Filipino Fashion History: Styling a Vintage Barong Tagalog
When I lived in Georgia, I worked at Atomic, a vintage shop in my college town. Because swarms of students left town every spring, the summer months in Athens often felt languid, even lazy—at least compared to the intense, anxious fervor induced by finals and essay deadlines pulsing throughout the campus the rest of the year.
During some really heavy, humid afternoons at the shop, a couple hours often slowly seeped by without a single customer walking in. I remember blasting Carly Rae Jepsen’s new album on repeat, dancing as hard as I could until I heard the door swing open. Other times, I would just walk through the shop and peruse the clothing racks to see if anything catches my eye.
One day, I noticed something special.
A cream-colored button-down shirt (stay with me here). Cotton. Soft to the touch, rather fragile, easily creased. Mostly opaque but slightly see-through. Pink trim around the pointed collar and short sleeves with imperfectly handmade scalloped edges. A symmetrical floral pattern of embroidery flows down the garment’s torso, intertwining with white netting and curvilinear lines. Whimsically shaped pink floral outlines and white filled petals, grouped in sisters of three and flourishing among bright green leaves.
This vintage garment was immediately familiar to me as a barong tagalog, but it also piqued my curiosity. The soft and loose fabric, feminized construction, and vibrantly coloured embroidery motifs definitely deviated from both the traditional and modern designs I had seen my Titos, Lolos, and Kuyas wear at weddings, church, debuts, and Filipino cultural shows.
What you need to know about the barong tagalog
Historians Florina H. Capistrano-Baker and Sandra B. Castro write that the barong’s defining elements include a collar, a front opening, embroidered or patterned shirt fronts, and untucked shirt tails. Stephanie Marie R. Coo adds long sleeves, a loose silhouette with side vents, sheer nipis textile (piña, jusi, sinamay, or pinukpok), and a lack of pockets to this list.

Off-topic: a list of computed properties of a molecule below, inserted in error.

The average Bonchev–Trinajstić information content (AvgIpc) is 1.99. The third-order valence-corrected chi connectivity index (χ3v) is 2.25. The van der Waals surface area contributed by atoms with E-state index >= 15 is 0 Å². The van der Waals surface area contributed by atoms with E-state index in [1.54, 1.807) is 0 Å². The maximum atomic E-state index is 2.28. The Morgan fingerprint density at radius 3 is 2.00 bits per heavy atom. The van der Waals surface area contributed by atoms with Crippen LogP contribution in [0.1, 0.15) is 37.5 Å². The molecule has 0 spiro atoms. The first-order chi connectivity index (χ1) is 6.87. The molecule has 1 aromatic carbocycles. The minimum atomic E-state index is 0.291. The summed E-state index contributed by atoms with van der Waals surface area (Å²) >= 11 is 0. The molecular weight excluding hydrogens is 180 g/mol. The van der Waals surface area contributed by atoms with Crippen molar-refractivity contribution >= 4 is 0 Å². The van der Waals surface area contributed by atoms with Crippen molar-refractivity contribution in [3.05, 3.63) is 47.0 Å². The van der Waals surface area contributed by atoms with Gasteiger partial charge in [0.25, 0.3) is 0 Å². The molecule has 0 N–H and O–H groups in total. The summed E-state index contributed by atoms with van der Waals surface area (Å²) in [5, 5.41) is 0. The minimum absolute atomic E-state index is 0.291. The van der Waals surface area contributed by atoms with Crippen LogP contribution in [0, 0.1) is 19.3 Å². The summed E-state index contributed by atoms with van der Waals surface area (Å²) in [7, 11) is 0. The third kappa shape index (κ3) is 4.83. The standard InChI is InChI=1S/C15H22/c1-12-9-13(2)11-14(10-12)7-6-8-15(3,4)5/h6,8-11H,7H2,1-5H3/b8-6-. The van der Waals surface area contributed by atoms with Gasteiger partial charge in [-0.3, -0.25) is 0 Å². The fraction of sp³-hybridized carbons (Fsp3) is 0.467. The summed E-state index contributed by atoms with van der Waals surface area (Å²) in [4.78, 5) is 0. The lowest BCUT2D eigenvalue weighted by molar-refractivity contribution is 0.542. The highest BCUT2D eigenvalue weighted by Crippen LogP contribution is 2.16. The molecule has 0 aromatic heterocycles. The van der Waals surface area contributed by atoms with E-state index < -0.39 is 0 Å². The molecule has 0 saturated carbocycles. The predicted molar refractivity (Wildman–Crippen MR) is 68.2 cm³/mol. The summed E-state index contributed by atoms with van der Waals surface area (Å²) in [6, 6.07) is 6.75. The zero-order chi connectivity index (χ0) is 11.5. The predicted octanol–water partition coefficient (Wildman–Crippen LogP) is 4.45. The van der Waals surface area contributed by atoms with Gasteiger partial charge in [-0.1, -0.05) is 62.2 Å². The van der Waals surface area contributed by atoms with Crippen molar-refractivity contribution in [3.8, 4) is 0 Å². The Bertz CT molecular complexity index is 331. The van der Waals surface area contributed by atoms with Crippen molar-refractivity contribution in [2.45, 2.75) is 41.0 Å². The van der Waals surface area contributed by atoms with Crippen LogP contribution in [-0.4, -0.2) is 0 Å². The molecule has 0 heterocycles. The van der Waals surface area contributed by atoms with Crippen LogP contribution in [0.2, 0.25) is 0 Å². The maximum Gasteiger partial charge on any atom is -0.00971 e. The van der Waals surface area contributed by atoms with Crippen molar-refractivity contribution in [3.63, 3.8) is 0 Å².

Derived from baro ng tagalog, or “dress of the Tagalog,” the barong tagalog has a rich and interesting history. Scholars cite many possible origins and cultural influences. When Spain began its 300-year colonial rule in 1565, pre-colonial Naturales (Tagalogs) were wearing the baro or canga, a collarless, long-sleeved doublet made out of rough cotton and worn with loose, colorful pants. Jose Pitoy Moreno argues that the camisa de chino (a Chinese-inspired collarless garment with long sleeves and calado embroidery) was the precursor of the barong tagalog. Fernando Zialcita traces the barong tagalog to the Indian kurta, a long, translucent shirt worn outside the pants and made out of Indian muslin.
Even though a single origin can’t seem to be agreed upon, most scholars dispute the popular belief that the garment was a tool of colonial oppression. The belief is that by forcing the Indios (the name Spanish colonizers gave to inhabitants of the archipelago) to wear their baros untucked and without pockets, the Spaniards would be able to visibly distinguish their low social status as colonised subjects and even prevent them from hiding weapons or stolen objects. However, pre-colonial Filipinos already wore baros untucked, most likely due to the physical discomfort and skin irritation that resulted from the stiff and prickly texture of the piña and other local fabrics worn in a hot and humid environment.
Styling the barong tagalog my way
When I first tried on the vintage barong that summer afternoon, it reached the length of my hips. I usually tuck my shirts into my pants, but when I tried to tuck in this barong, it just didn’t feel right. Even though there was no doubt in my mind that it was a stylized iteration of a barong tagalog, I didn’t want to style it the way Filipino men usually do, untucked over khaki or black dress pants and a white undershirt underneath.